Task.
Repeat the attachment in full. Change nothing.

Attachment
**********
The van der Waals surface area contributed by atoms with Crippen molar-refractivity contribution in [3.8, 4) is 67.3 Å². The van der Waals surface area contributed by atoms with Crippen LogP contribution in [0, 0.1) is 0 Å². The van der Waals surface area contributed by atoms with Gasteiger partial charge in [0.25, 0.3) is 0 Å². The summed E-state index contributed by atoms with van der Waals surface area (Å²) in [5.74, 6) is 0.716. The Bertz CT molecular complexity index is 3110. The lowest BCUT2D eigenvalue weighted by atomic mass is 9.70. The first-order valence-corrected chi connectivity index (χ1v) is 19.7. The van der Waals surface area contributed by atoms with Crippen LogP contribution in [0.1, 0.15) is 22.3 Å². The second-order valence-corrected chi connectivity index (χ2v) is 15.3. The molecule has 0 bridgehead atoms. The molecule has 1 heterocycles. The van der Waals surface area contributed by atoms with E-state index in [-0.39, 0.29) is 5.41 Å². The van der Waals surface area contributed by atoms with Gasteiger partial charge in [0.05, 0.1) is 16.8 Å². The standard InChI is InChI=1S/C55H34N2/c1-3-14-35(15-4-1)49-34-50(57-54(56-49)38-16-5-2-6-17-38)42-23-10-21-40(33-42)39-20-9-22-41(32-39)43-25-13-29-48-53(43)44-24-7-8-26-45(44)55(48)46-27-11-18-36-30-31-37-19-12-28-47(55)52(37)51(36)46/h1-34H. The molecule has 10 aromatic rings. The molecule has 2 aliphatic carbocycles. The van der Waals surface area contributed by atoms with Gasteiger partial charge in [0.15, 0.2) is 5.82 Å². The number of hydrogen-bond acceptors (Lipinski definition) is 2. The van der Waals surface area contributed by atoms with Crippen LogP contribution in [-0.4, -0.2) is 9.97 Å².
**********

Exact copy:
The van der Waals surface area contributed by atoms with Crippen molar-refractivity contribution in [3.8, 4) is 67.3 Å². The van der Waals surface area contributed by atoms with Crippen LogP contribution in [0, 0.1) is 0 Å². The van der Waals surface area contributed by atoms with Gasteiger partial charge in [0.25, 0.3) is 0 Å². The summed E-state index contributed by atoms with van der Waals surface area (Å²) in [5.74, 6) is 0.716. The Bertz CT molecular complexity index is 3110. The lowest BCUT2D eigenvalue weighted by atomic mass is 9.70. The first-order valence-corrected chi connectivity index (χ1v) is 19.7. The van der Waals surface area contributed by atoms with Crippen LogP contribution in [0.1, 0.15) is 22.3 Å². The second-order valence-corrected chi connectivity index (χ2v) is 15.3. The molecule has 0 bridgehead atoms. The molecule has 1 heterocycles. The van der Waals surface area contributed by atoms with E-state index in [-0.39, 0.29) is 5.41 Å². The van der Waals surface area contributed by atoms with Gasteiger partial charge in [0.05, 0.1) is 16.8 Å². The standard InChI is InChI=1S/C55H34N2/c1-3-14-35(15-4-1)49-34-50(57-54(56-49)38-16-5-2-6-17-38)42-23-10-21-40(33-42)39-20-9-22-41(32-39)43-25-13-29-48-53(43)44-24-7-8-26-45(44)55(48)46-27-11-18-36-30-31-37-19-12-28-47(55)52(37)51(36)46/h1-34H. The molecule has 10 aromatic rings. The molecule has 2 aliphatic carbocycles. The van der Waals surface area contributed by atoms with Gasteiger partial charge in [0.15, 0.2) is 5.82 Å². The number of hydrogen-bond acceptors (Lipinski definition) is 2. The van der Waals surface area contributed by atoms with Crippen LogP contribution in [-0.4, -0.2) is 9.97 Å².